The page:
This deployment, unless commissioned by an enterprise for their exclusive use, will typically be available to anyone who subscribes to the service. Because the service is shared and the deployment costs are borne by the carriers, the cost to use this service will be considerably less than an on-premises deployment and will not need the up-front investment from consumers as the carriers will expect to recoup those costs over the operating life of the equipment. The shared nature of this service does mean that the end user has much less control over the environment and the security of the data being processed will need extra consideration. Perhaps the biggest downside to the consumer of this type of deployment is that they will have to wait until the carriers decide that the economics of a deployment to a specific geographical area are worthwhile.

“Neutral Host and Hyperscaler Deployed” edge solutions are commercial edge deployments that are driven by third parties or hyperscalers. These deployments may involve a degree of collaboration between multiple entities, including carriers, but the commercial initiative and drive is coming from the neutral host or hyperscaler, an example of this type of deployment being AWS Local Zones.

This type of deployment would enjoy the same benefits as the carrier deployed solutions but are likely involve a larger investment and to have a larger footprint, which would bring more compute power to specific geographic areas and increase the size of the workloads that could be performed. The downsides are also very similar to carrier deployments, the main one being that to benefit from this type of deployment requiring the equipment to be located in an area where it has been deemed economically viable to install such a facility. To put this into perspective, in North America it is expected that by 2024 there will be eighteen AWS Local Zones.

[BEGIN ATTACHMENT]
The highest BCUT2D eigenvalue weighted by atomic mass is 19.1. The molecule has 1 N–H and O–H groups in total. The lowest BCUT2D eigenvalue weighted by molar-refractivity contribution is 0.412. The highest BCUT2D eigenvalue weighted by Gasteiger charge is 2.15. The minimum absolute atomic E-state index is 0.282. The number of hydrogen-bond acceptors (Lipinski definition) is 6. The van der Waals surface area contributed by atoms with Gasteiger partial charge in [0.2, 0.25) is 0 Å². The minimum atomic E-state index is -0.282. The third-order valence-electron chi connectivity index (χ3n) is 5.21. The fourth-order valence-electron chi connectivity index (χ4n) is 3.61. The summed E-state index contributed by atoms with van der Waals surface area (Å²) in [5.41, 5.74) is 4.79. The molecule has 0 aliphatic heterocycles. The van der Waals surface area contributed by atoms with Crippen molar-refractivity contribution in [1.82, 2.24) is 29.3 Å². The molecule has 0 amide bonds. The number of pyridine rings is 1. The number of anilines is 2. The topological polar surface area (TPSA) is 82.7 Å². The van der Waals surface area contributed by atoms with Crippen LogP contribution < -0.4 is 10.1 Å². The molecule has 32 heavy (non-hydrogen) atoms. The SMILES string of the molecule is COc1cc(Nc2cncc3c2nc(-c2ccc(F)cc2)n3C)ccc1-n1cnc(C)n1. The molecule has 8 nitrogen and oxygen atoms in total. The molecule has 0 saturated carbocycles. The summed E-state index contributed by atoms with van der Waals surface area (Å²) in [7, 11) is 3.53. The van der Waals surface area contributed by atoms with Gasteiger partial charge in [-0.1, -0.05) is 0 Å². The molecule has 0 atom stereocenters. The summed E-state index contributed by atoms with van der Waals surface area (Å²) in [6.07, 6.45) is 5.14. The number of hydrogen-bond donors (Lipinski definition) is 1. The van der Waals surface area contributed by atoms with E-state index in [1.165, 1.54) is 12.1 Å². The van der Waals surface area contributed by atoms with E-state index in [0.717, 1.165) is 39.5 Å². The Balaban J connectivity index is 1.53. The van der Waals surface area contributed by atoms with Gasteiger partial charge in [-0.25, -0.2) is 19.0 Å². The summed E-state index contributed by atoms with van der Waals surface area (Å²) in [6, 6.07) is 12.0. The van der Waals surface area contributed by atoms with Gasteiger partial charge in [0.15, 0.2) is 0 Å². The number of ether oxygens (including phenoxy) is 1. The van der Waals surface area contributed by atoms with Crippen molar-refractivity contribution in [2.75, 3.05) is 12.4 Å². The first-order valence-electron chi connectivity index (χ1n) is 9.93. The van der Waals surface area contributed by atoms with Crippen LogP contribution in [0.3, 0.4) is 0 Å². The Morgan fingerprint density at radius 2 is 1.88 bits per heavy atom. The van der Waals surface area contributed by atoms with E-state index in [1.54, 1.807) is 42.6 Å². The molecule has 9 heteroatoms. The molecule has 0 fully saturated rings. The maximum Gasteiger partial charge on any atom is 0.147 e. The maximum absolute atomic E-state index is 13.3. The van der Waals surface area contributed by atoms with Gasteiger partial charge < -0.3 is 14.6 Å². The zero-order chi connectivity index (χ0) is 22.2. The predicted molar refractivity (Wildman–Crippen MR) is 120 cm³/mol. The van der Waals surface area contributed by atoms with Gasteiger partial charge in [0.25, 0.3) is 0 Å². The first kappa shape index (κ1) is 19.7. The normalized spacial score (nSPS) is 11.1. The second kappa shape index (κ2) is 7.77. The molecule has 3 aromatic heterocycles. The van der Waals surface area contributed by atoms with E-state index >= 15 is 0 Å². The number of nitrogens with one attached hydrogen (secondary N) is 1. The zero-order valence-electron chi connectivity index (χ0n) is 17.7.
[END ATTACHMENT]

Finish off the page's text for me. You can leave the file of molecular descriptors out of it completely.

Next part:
The Sharpest Edge – Which Deployment Method Will Dominate


The Edge as a technology space is still evolving, and it is difficult to say which deployment method will be dominant long term. At this phase of the technology roll out we are seeing deployments driven by critical use cases, where the cost of implementation is outweighed by the benefits. Examples include systems that prevent costly events from taking place such as unplanned factory downtime or defective part manufacturing, or deployments where the risk to human life is reduced as a result. This means that a large amount of the current deployments are on-premises deployments.

As edge workloads become more general and better understood we can expect to see more publicly exploitable deployments. Use cases will drive the adoption of edge computing and therefore will strongly influence which deployment method dominates and generates the highest revenues.

Right now, the hyperscalers have the resources, drive, and technical acumen to deploy their own edge solutions in geographically ripe locations, the low hanging fruit. But when considering the long-term picture for edge computing, with edge servers available to serve large percentages of the world’s population, the carriers and tower companies hold the real estate advantage due to their existing cell coverage of the same demographic.

The big question is whether the carriers have the appetite to self-fund edge deployments when the use cases are not fully understood and not yet generating enough revenue to return large scale deployment costs. Edge computing will generate significant revenues, so if they delay too long, the hyperscalers may have already harvested all the low hanging fruit that can help fund the wider deployment. If they go too early the deployment costs will take much longer to recoup and profitability for these services will suffer. As with many things in technology, timing will be key. What the carriers have in their favor is experience in rolling out and operating multiple generations of cellular hardware, drawing from lessons learned in that space may well place them in the best position to benefit from the opportunity that edge computing presents.